But there are still two full teams that will duel in the 9 p.m. ET tipoff, with Krzyzewski's two newest assistants taking charge of them. The White squad will be coached by the Hornets' Monty Williams; Chicago's Tom Thibodeau gets the Blue squad.
As for the rosters ...
Anthony Davis showed up for camp as the only player among USA Basketball's 28 invitees with Olympic experience.
"I didn't even know that until you told me," Davis said.
The differences between 2012 and 2013, by contrast, couldn't be more clear to the New Orleans Pelicans' big man, who has won raves for his defensive presence from Krzyzewski.
"I hadn't played an NBA game yet and I'm stepping on the floor with LeBron and Kobe," Davis said when asked to recall his unexpected inclusion as a 19-year-old replacement for the injured Blake Griffin on the team that went on to win the London Olympics.
"It kind of had me on my heels. I wanted to be perfect around these guys. Didn't want to mess up. ... Now I'm just more comfortable, more relaxed on the floor, just playing my game."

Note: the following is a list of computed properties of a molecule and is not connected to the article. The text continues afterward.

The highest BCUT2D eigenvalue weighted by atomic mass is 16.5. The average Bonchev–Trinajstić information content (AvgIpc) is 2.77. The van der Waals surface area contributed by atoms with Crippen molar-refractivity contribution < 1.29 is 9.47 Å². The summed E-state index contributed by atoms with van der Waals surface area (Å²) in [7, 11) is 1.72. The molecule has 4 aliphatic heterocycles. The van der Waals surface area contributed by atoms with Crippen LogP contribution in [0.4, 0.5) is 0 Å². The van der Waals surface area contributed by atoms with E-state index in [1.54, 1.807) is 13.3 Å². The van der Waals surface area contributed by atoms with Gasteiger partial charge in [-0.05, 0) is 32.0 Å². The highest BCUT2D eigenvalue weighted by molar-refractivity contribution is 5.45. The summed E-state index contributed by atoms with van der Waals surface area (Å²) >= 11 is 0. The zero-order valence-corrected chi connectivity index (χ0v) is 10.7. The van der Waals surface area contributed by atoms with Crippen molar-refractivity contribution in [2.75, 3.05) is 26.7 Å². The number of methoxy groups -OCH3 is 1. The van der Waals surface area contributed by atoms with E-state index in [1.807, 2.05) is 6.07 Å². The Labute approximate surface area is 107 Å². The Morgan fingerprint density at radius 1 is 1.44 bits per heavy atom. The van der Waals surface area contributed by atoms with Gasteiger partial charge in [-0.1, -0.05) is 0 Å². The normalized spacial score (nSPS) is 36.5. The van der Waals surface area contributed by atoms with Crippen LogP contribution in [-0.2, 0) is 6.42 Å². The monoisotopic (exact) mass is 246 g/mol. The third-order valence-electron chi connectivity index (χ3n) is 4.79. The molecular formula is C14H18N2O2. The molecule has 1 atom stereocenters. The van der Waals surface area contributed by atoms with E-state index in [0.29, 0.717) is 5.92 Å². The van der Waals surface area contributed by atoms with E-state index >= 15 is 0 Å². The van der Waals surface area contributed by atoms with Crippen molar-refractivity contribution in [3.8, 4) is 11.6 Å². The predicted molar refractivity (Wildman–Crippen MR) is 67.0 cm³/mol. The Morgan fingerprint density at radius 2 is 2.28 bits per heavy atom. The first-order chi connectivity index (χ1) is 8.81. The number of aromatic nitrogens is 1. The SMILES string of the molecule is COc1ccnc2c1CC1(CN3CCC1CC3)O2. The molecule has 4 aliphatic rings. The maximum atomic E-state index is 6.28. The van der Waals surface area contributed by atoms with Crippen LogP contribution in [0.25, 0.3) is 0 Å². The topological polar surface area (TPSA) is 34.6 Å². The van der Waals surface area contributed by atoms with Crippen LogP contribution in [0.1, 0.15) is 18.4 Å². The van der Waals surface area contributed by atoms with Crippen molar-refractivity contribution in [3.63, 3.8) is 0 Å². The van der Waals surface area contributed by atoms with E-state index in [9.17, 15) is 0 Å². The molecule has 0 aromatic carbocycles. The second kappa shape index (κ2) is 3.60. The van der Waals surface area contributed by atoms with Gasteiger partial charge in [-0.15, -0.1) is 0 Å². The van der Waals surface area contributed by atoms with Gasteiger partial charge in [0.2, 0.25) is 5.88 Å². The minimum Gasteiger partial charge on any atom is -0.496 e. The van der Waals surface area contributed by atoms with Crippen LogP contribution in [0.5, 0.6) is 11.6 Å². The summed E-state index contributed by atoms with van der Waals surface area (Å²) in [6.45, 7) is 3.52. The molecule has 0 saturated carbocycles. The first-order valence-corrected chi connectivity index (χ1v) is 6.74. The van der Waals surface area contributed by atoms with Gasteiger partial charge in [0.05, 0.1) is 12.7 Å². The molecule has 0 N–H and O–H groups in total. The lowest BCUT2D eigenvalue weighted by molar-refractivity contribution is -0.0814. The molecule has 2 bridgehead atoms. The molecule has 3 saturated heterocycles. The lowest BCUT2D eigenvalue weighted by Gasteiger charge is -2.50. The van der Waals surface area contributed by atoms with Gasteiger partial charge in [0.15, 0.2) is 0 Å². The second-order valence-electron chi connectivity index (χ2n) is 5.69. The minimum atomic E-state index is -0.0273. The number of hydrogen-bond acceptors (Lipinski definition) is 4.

After an injury-filled rookie season, during which he never really threatened Damian Lillard in the rookie of the year race, Davis has bulked up to nearly 230 pounds and hopes to be in the 235 range by the time next season starts.
Krzyzewski, meanwhile, doesn't hesitate to make it sound as though Davis can count on another Olympic trip in his future ... even though there are theoretically no promises for anyone who was invited to Vegas.
"One of the very first things you say [about this week's crop of big men] is how much Anthony Davis has developed," Krzyzewski said. "One of the reasons he was on the Olympic team is because you think he's going to be on a number of [national] teams."
LeBron James hasn't represented Team USA in a non-Olympic summer since 2007. So USA Basketball chairman Jerry Colangelo never planned on even asking James to play on the team bound for Spain next summer.
Yet when it comes to the 2016 Olympics in Rio, Colangelo & Co. remain quietly hopeful that James will decide to play in the Summer Games for the fourth time.
Reason being: James said as recently as May during the playoffs, when news of Krzyzewski's return to the bench for four more years began to spread, that he "would love to represent my country again" as long as the annual playoff grind doesn't take too much out of him.
It was by no means a firm commitment from James, who made sure to add that everything rides on whether "I stay healthy" while also noting that 2016 is "a long time from now."
But USAB officials are cautiously optimistic that James' stance about 2016 has softened after the post-London signals in circulation about LeBron leaving the international game for good.